• Existing ITS for human service transportation applications are largely related to fleet management and operations for efficiency gains, and less to customer-oriented functions such as advanced reservation and trip planning through single point of access – the need for the latter being a recurring theme in stakeholders' input.
  • More stakeholder outreach and technical assistance actions are needed in promoting awareness and commitment among the stakeholders.  One focus is to demonstrate, through empirical real-world experiences, the quantitative benefits of ITS in service quality improvements, cost reductions, and safety and security increases.  This is especially important for many rural communities where local transit service providers often face large service coverage with very limited budgets and inadequate local technical expertise with respect to ITS.  
  • There is evident need to examine the gaps in the existing national ITS architecture and related standards for incorporating human service transportation operations as an integral part of the overall transportation system, as well as the area’s transportation planning process (i.e., long-range transportation plan and transportation improvement program.).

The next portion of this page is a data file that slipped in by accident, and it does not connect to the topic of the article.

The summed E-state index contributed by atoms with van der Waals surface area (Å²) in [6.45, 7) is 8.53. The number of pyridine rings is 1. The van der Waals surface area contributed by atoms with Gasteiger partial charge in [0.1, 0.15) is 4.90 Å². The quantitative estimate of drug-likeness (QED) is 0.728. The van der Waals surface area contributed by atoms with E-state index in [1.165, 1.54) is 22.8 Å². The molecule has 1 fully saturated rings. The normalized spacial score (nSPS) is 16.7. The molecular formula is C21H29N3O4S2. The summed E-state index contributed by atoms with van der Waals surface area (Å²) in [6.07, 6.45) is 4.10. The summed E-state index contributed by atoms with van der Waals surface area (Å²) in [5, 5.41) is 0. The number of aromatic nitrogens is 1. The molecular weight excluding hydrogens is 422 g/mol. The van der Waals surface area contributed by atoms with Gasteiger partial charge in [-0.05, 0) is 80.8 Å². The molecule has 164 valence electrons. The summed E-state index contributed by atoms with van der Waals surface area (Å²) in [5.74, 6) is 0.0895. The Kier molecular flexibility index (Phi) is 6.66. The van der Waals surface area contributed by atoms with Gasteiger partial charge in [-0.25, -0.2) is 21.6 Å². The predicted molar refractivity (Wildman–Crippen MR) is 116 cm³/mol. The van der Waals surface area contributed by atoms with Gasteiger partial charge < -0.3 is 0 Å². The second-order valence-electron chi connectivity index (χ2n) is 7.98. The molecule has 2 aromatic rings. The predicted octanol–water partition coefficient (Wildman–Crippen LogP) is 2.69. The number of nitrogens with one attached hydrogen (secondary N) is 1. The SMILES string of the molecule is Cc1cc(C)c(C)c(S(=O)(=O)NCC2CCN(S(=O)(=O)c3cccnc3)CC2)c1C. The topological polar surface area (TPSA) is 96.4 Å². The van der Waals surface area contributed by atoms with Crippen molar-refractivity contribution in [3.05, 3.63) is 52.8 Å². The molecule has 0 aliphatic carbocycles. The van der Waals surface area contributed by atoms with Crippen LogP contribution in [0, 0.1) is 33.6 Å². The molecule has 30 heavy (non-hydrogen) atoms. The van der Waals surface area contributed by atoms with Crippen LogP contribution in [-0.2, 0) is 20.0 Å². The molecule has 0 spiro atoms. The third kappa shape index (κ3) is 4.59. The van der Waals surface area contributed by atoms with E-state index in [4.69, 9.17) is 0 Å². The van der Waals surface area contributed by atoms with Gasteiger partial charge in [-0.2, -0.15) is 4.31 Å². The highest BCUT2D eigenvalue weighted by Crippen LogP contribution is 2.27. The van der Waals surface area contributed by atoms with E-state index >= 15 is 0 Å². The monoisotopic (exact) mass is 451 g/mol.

• While technology may be a powerful tool that enables smarter and better-coordinated operations and improved customer service, non-technical factors appear to play crucial roles in setting up necessary local conditions to support technology deployment for intended outcomes. 
  • Based on field experience, literature review and stakeholder input, the study identifies the following non-technical issues as keys to successful deployment of ITS technologies in advancing human service transportation delivery.
    • Leadership and partnership
    • Institutional/turfism/perceived barriers
    • Statutory/regulatory